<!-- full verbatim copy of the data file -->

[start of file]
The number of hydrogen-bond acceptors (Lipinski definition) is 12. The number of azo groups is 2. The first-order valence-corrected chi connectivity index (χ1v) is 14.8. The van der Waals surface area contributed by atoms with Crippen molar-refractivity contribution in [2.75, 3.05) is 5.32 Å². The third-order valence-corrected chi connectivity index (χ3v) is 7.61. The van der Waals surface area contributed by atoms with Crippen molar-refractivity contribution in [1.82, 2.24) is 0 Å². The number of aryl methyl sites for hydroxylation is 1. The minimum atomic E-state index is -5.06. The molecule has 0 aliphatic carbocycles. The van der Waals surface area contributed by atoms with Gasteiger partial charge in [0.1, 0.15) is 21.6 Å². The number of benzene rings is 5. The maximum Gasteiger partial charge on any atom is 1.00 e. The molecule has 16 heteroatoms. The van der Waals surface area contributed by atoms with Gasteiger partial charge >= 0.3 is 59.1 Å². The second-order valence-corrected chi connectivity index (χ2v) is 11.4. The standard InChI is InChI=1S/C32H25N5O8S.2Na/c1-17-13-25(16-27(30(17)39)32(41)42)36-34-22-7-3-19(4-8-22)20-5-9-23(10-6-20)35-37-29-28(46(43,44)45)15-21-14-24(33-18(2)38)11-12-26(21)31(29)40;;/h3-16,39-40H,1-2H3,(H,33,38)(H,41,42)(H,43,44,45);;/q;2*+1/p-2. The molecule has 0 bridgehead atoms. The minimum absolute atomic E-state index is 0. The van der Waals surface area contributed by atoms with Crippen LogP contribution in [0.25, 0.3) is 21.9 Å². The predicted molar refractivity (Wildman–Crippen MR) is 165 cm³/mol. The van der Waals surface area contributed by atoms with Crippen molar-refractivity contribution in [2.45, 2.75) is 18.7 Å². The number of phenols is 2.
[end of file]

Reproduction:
The number of hydrogen-bond acceptors (Lipinski definition) is 12. The number of azo groups is 2. The first-order valence-corrected chi connectivity index (χ1v) is 14.8. The van der Waals surface area contributed by atoms with Crippen molar-refractivity contribution in [2.75, 3.05) is 5.32 Å². The third-order valence-corrected chi connectivity index (χ3v) is 7.61. The van der Waals surface area contributed by atoms with Crippen molar-refractivity contribution in [1.82, 2.24) is 0 Å². The number of aryl methyl sites for hydroxylation is 1. The minimum atomic E-state index is -5.06. The molecule has 0 aliphatic carbocycles. The van der Waals surface area contributed by atoms with Gasteiger partial charge in [0.1, 0.15) is 21.6 Å². The number of benzene rings is 5. The maximum Gasteiger partial charge on any atom is 1.00 e. The molecule has 16 heteroatoms. The van der Waals surface area contributed by atoms with Gasteiger partial charge >= 0.3 is 59.1 Å². The second-order valence-corrected chi connectivity index (χ2v) is 11.4. The standard InChI is InChI=1S/C32H25N5O8S.2Na/c1-17-13-25(16-27(30(17)39)32(41)42)36-34-22-7-3-19(4-8-22)20-5-9-23(10-6-20)35-37-29-28(46(43,44)45)15-21-14-24(33-18(2)38)11-12-26(21)31(29)40;;/h3-16,39-40H,1-2H3,(H,33,38)(H,41,42)(H,43,44,45);;/q;2*+1/p-2. The molecule has 0 bridgehead atoms. The minimum absolute atomic E-state index is 0. The van der Waals surface area contributed by atoms with Crippen LogP contribution in [0.25, 0.3) is 21.9 Å². The predicted molar refractivity (Wildman–Crippen MR) is 165 cm³/mol. The van der Waals surface area contributed by atoms with Crippen molar-refractivity contribution in [2.45, 2.75) is 18.7 Å². The number of phenols is 2.